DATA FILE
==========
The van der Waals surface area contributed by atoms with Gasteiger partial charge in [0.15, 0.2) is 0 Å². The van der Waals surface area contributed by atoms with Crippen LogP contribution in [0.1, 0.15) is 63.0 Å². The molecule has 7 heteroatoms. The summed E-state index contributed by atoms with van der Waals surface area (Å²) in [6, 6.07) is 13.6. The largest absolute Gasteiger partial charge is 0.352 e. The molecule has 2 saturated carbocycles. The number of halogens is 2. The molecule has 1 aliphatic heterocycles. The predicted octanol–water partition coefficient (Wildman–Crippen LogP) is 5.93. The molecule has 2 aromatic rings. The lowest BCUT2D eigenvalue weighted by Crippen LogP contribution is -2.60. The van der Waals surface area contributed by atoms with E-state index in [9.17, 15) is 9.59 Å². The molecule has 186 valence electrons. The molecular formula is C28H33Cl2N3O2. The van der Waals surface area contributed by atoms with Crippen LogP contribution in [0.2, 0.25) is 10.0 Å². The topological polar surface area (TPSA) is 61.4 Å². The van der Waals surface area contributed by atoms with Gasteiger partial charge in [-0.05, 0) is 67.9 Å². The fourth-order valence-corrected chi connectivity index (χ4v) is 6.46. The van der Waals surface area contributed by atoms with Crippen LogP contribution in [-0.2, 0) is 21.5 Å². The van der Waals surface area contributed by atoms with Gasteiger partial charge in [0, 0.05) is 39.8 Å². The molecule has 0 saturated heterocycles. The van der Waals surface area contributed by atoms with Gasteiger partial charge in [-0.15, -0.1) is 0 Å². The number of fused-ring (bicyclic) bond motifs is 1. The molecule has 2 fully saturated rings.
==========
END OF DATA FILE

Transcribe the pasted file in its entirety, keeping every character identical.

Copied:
The van der Waals surface area contributed by atoms with Gasteiger partial charge in [0.15, 0.2) is 0 Å². The van der Waals surface area contributed by atoms with Crippen LogP contribution in [0.1, 0.15) is 63.0 Å². The molecule has 7 heteroatoms. The summed E-state index contributed by atoms with van der Waals surface area (Å²) in [6, 6.07) is 13.6. The largest absolute Gasteiger partial charge is 0.352 e. The molecule has 2 saturated carbocycles. The number of halogens is 2. The molecule has 1 aliphatic heterocycles. The predicted octanol–water partition coefficient (Wildman–Crippen LogP) is 5.93. The molecule has 2 aromatic rings. The lowest BCUT2D eigenvalue weighted by Crippen LogP contribution is -2.60. The van der Waals surface area contributed by atoms with E-state index in [9.17, 15) is 9.59 Å². The molecule has 186 valence electrons. The molecular formula is C28H33Cl2N3O2. The van der Waals surface area contributed by atoms with Crippen LogP contribution in [0.2, 0.25) is 10.0 Å². The topological polar surface area (TPSA) is 61.4 Å². The van der Waals surface area contributed by atoms with Gasteiger partial charge in [-0.05, 0) is 67.9 Å². The fourth-order valence-corrected chi connectivity index (χ4v) is 6.46. The van der Waals surface area contributed by atoms with Crippen LogP contribution in [-0.2, 0) is 21.5 Å². The van der Waals surface area contributed by atoms with Gasteiger partial charge in [0, 0.05) is 39.8 Å². The molecule has 0 saturated heterocycles. The van der Waals surface area contributed by atoms with Gasteiger partial charge in [-0.15, -0.1) is 0 Å². The number of fused-ring (bicyclic) bond motifs is 1. The molecule has 2 fully saturated rings.